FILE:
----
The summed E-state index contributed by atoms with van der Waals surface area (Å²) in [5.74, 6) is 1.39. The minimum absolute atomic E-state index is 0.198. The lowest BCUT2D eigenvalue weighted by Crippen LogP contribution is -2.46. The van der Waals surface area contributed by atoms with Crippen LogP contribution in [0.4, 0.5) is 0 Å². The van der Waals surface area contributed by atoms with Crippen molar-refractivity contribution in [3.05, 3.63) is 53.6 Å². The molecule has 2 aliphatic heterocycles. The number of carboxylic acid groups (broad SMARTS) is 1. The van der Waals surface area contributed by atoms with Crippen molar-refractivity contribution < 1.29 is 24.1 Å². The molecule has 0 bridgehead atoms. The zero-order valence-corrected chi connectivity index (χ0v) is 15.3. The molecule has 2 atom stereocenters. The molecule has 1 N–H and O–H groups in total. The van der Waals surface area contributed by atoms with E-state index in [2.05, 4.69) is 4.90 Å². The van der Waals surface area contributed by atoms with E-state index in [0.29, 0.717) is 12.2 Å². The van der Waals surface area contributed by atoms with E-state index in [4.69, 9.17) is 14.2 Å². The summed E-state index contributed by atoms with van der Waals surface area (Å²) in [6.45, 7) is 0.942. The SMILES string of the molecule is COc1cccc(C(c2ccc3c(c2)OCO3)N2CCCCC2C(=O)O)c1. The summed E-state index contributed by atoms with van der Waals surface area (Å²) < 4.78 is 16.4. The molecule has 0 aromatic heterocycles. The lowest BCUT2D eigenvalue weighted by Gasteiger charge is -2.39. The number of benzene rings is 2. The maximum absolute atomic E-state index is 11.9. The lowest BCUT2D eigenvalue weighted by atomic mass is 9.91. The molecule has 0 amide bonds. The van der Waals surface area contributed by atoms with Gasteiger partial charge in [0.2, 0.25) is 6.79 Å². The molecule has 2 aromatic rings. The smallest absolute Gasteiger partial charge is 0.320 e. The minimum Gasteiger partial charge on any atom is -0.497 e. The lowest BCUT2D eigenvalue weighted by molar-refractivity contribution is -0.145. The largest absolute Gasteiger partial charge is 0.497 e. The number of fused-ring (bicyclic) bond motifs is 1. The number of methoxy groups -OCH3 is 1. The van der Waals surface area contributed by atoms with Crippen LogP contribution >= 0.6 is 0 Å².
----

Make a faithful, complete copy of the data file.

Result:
The summed E-state index contributed by atoms with van der Waals surface area (Å²) in [5.74, 6) is 1.39. The minimum absolute atomic E-state index is 0.198. The lowest BCUT2D eigenvalue weighted by Crippen LogP contribution is -2.46. The van der Waals surface area contributed by atoms with Crippen LogP contribution in [0.4, 0.5) is 0 Å². The van der Waals surface area contributed by atoms with Crippen molar-refractivity contribution in [3.05, 3.63) is 53.6 Å². The molecule has 2 aliphatic heterocycles. The number of carboxylic acid groups (broad SMARTS) is 1. The van der Waals surface area contributed by atoms with Crippen molar-refractivity contribution < 1.29 is 24.1 Å². The molecule has 0 bridgehead atoms. The zero-order valence-corrected chi connectivity index (χ0v) is 15.3. The molecule has 2 atom stereocenters. The molecule has 1 N–H and O–H groups in total. The van der Waals surface area contributed by atoms with E-state index in [2.05, 4.69) is 4.90 Å². The van der Waals surface area contributed by atoms with E-state index in [0.29, 0.717) is 12.2 Å². The van der Waals surface area contributed by atoms with E-state index in [4.69, 9.17) is 14.2 Å². The summed E-state index contributed by atoms with van der Waals surface area (Å²) in [6.45, 7) is 0.942. The SMILES string of the molecule is COc1cccc(C(c2ccc3c(c2)OCO3)N2CCCCC2C(=O)O)c1. The summed E-state index contributed by atoms with van der Waals surface area (Å²) < 4.78 is 16.4. The molecule has 0 aromatic heterocycles. The lowest BCUT2D eigenvalue weighted by Gasteiger charge is -2.39. The number of benzene rings is 2. The maximum absolute atomic E-state index is 11.9. The lowest BCUT2D eigenvalue weighted by atomic mass is 9.91. The molecule has 0 amide bonds. The van der Waals surface area contributed by atoms with Gasteiger partial charge in [0.2, 0.25) is 6.79 Å². The molecule has 2 aromatic rings. The smallest absolute Gasteiger partial charge is 0.320 e. The minimum Gasteiger partial charge on any atom is -0.497 e. The lowest BCUT2D eigenvalue weighted by molar-refractivity contribution is -0.145. The largest absolute Gasteiger partial charge is 0.497 e. The number of fused-ring (bicyclic) bond motifs is 1. The number of methoxy groups -OCH3 is 1. The van der Waals surface area contributed by atoms with Crippen LogP contribution >= 0.6 is 0 Å².